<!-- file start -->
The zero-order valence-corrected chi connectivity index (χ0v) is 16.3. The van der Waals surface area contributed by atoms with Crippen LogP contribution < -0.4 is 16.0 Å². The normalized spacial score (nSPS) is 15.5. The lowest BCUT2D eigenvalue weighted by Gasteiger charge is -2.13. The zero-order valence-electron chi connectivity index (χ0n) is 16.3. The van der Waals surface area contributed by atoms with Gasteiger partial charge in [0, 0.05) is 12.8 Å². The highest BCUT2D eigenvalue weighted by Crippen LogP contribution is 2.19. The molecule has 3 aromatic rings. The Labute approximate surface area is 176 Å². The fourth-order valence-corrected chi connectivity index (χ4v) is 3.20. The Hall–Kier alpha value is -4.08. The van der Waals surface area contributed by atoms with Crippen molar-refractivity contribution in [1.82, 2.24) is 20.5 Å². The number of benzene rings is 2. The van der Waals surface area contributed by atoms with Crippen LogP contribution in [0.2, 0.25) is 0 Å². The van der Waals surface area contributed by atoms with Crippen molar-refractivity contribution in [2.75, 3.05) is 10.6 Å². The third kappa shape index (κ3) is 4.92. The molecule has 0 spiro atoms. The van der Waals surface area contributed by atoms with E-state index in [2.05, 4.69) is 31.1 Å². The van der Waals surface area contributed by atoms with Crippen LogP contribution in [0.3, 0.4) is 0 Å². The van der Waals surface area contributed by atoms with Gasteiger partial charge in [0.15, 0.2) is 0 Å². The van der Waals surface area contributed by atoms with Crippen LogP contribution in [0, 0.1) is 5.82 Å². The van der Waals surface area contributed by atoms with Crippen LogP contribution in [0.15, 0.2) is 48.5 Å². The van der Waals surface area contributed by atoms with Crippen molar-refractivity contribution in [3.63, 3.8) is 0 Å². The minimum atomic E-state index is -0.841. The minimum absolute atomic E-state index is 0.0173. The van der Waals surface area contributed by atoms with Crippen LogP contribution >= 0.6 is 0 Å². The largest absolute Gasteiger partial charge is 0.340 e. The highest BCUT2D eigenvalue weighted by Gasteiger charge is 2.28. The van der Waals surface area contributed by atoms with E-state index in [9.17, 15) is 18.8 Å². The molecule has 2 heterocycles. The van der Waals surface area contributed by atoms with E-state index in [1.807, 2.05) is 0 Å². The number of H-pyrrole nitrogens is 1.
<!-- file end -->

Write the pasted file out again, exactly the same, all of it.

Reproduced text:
The zero-order valence-corrected chi connectivity index (χ0v) is 16.3. The van der Waals surface area contributed by atoms with Crippen LogP contribution < -0.4 is 16.0 Å². The normalized spacial score (nSPS) is 15.5. The lowest BCUT2D eigenvalue weighted by Gasteiger charge is -2.13. The zero-order valence-electron chi connectivity index (χ0n) is 16.3. The van der Waals surface area contributed by atoms with Gasteiger partial charge in [0, 0.05) is 12.8 Å². The highest BCUT2D eigenvalue weighted by Crippen LogP contribution is 2.19. The molecule has 3 aromatic rings. The Labute approximate surface area is 176 Å². The fourth-order valence-corrected chi connectivity index (χ4v) is 3.20. The Hall–Kier alpha value is -4.08. The van der Waals surface area contributed by atoms with Crippen molar-refractivity contribution in [1.82, 2.24) is 20.5 Å². The number of benzene rings is 2. The van der Waals surface area contributed by atoms with Crippen LogP contribution in [0.2, 0.25) is 0 Å². The van der Waals surface area contributed by atoms with Crippen molar-refractivity contribution in [2.75, 3.05) is 10.6 Å². The third kappa shape index (κ3) is 4.92. The molecule has 0 spiro atoms. The van der Waals surface area contributed by atoms with E-state index in [2.05, 4.69) is 31.1 Å². The van der Waals surface area contributed by atoms with Crippen LogP contribution in [0.3, 0.4) is 0 Å². The van der Waals surface area contributed by atoms with Gasteiger partial charge in [0.15, 0.2) is 0 Å². The van der Waals surface area contributed by atoms with Crippen LogP contribution in [0, 0.1) is 5.82 Å². The van der Waals surface area contributed by atoms with Crippen LogP contribution in [0.15, 0.2) is 48.5 Å². The van der Waals surface area contributed by atoms with Crippen molar-refractivity contribution in [3.63, 3.8) is 0 Å². The minimum atomic E-state index is -0.841. The minimum absolute atomic E-state index is 0.0173. The van der Waals surface area contributed by atoms with Crippen LogP contribution >= 0.6 is 0 Å². The largest absolute Gasteiger partial charge is 0.340 e. The highest BCUT2D eigenvalue weighted by Gasteiger charge is 2.28. The van der Waals surface area contributed by atoms with E-state index in [9.17, 15) is 18.8 Å². The molecule has 2 heterocycles. The van der Waals surface area contributed by atoms with E-state index in [1.807, 2.05) is 0 Å². The number of H-pyrrole nitrogens is 1.